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9 Things You Should Do Immediately If Your Dog Goes Missing

 

The first 24 hours is a critical time when it comes to finding your pet. After that, the chance of you finding your dog drops dramatically. Give yourself the best possible chance by doing these things as soon as you realize your dog is missing.

#1 – Form a plan

Take a moment to organize whoever is readily available to immediately start searching for your pet. It helps to be organized and ensures you don’t miss something. Keeping a list like this handy will also help ensure you cover all your bases.

Image source: @Marcoantoniotorres via Flickr
Image source: @Marcoantoniotorres via Flickr

#2 – Sweep your neighborhood

If your dog just left your house, he may not be too far, immediately sweep your neighborhood, calling out your dog’s name. Be sure you bring something extra tasty, like steak, to get him to come to you if you are worried he won’t.

Image source:  @Brandonhunt via Flickr
Image source:  @Brandonhunt via Flickr

#3 – Tell neighbors

While out searching, tell everyone you meet you are looking for your dog. Show them a picture from your phone. Call all your neighbors that are in the vicinity so they can be on the look-out for your dog.

Image source: @GarethWilliams via Flickr
Image source: @GarethWilliams via Flickr

#4 – Alert the microchip company

If your pet has a chip, call the company to let them know your dog is missing. Make sure all your contact information is up to date at that point.

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#5 – Create flyers

Create flyers to post everywhere! Make sure you have an up-to-date picture and put your contact information, description of pet, collar color, date missing and any useful information (like “needs meds,” or” scared, do not approach”). Don’t forget to put “reward” if you are offering one. Put them everywhere, which gives you another chance to sweep your neighborhood in case your dog turned back or was hiding earlier and you missed him. Pet FBI has a template you can use.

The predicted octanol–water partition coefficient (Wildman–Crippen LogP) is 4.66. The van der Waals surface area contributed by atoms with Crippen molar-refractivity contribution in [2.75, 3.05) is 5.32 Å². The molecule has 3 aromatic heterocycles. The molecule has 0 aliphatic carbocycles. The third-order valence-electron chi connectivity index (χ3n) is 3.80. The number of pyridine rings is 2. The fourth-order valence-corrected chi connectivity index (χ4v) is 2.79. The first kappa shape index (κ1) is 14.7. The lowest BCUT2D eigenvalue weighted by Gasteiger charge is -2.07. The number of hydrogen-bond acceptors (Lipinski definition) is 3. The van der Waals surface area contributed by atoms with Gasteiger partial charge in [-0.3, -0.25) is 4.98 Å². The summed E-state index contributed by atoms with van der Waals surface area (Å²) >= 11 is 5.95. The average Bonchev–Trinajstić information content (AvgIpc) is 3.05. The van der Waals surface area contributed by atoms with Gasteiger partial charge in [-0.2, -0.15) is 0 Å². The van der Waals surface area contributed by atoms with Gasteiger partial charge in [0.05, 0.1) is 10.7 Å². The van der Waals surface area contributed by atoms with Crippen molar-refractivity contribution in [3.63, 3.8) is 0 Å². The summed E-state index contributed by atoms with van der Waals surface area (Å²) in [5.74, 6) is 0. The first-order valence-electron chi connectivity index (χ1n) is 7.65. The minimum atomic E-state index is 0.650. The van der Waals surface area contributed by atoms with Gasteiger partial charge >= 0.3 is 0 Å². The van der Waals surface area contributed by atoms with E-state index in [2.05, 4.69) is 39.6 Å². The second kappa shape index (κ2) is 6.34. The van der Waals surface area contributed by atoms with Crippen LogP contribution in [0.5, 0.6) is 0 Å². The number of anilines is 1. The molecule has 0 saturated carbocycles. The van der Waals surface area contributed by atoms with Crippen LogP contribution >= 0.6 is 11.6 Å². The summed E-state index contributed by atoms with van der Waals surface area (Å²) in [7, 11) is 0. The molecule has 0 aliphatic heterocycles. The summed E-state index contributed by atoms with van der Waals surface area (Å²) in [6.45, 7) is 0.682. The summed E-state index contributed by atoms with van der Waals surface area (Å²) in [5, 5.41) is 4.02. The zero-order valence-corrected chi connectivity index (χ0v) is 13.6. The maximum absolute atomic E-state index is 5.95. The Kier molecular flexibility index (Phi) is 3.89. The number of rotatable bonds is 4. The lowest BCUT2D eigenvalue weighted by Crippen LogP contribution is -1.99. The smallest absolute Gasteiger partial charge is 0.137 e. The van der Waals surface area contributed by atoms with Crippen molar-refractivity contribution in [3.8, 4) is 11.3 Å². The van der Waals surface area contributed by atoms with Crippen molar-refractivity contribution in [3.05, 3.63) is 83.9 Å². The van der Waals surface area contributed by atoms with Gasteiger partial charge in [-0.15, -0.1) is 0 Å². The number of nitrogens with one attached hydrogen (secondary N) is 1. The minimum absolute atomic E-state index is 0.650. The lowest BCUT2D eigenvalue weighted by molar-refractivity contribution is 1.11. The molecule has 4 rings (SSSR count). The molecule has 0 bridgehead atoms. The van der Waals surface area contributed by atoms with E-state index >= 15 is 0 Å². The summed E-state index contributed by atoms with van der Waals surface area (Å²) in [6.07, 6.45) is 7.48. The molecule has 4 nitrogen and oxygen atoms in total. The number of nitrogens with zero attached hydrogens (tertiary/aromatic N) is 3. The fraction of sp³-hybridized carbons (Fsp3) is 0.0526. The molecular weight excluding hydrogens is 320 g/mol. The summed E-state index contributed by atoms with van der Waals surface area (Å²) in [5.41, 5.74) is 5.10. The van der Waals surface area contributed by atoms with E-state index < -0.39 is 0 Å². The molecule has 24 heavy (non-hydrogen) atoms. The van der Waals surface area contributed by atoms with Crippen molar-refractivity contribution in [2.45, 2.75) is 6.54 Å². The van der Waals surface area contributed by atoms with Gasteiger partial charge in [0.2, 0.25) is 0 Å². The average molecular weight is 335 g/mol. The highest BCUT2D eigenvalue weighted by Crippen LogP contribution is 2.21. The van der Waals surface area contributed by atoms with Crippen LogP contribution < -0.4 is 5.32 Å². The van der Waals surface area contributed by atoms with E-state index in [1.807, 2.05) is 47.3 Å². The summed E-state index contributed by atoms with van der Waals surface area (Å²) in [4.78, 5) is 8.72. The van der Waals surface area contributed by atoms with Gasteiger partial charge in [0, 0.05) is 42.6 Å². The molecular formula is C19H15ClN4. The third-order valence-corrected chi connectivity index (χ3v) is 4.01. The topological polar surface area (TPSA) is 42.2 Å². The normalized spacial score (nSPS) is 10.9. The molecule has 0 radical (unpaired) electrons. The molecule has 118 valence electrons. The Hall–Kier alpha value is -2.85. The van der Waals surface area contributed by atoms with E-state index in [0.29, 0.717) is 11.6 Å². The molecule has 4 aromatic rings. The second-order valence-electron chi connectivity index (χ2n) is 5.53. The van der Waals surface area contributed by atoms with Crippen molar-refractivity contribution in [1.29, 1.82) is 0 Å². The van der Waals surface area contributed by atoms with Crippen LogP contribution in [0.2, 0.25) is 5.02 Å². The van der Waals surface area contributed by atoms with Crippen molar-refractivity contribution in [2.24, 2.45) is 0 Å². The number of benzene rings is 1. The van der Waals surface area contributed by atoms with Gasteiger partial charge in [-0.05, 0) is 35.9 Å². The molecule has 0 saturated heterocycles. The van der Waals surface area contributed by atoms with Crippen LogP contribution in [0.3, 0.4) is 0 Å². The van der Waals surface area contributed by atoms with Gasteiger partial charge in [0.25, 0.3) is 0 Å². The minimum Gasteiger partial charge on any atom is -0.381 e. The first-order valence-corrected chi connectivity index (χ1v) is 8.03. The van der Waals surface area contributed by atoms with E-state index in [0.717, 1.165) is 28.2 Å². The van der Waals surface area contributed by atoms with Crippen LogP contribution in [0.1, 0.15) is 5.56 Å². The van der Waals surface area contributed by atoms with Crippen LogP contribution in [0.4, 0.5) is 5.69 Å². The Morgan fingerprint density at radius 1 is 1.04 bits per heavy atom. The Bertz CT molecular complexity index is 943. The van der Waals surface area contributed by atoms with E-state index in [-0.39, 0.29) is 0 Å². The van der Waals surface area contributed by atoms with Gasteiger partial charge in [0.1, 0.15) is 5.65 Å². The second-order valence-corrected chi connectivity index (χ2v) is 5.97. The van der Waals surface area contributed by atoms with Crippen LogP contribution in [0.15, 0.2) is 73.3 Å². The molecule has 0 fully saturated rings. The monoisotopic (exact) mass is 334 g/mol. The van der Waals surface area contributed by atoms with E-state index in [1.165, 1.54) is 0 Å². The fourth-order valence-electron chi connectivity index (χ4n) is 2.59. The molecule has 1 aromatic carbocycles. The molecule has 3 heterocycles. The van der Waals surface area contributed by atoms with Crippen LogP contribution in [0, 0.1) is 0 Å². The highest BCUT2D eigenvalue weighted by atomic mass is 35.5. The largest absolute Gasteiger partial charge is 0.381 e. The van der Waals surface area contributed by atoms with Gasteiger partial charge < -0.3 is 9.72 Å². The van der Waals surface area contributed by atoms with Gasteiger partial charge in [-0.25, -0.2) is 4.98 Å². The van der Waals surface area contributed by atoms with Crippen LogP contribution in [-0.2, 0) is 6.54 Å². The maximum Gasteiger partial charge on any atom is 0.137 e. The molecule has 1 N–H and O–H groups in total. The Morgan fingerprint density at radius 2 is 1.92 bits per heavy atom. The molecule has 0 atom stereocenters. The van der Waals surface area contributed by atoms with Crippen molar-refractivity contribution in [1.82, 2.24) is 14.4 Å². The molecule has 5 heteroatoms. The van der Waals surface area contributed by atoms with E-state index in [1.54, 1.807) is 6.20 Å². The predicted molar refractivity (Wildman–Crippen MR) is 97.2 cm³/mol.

Image source: @Chris via Flickr
Image source: @Chris via Flickr

#6 – Stop by local vets

Go to the local vets with your flyer so if anyone brings him in, they know where he belongs. It will help them quickly find you in the event it’s an emergency situation and/or the microchip won’t read.

Image source: @MikeMozart via Flickr
Image source: @MikeMozart via Flickr

#7 – Visit animal control and shelters

Most shelters and animal controls will not tell you if they have a dog that matches your dog’s description over the phone. Instead drive there and leave some flyers. That way, if your dog comes through, they will know he has a home. Remember, shelters sometimes turn dogs away if they full; but if they have their flyer they can tell the person who found him to contact you.

Image source: @Seluryar via Flickr
Image source: @Seluryar via Flickr

#8 – Post on Facebook

Don’t forget how powerful social media is! Post your flyer on your page (don’t forget to put your location)! And ask people to SHARE, SHARE, SHARE! Contact local dog groups and ask them if they will post it on their Facebook page. Many states and cities even have their own Facebook pages just for lost dogs, search for those as well.

Still Missing! #Milwaukee, #Milwaukee County. Please share this flyer, and help to bring Makunce home to his…

Posted by Lost Dogs of Wisconsin on Tuesday, October 6, 2015

 

#9 – Post on Craigslist

Post your lost flyer on Craigslist in case someone is looking, but also look for “found” dogs. A lot of people post “founds” in the pets section of Craigslist, so check it daily.

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Written by Kristina Lotz
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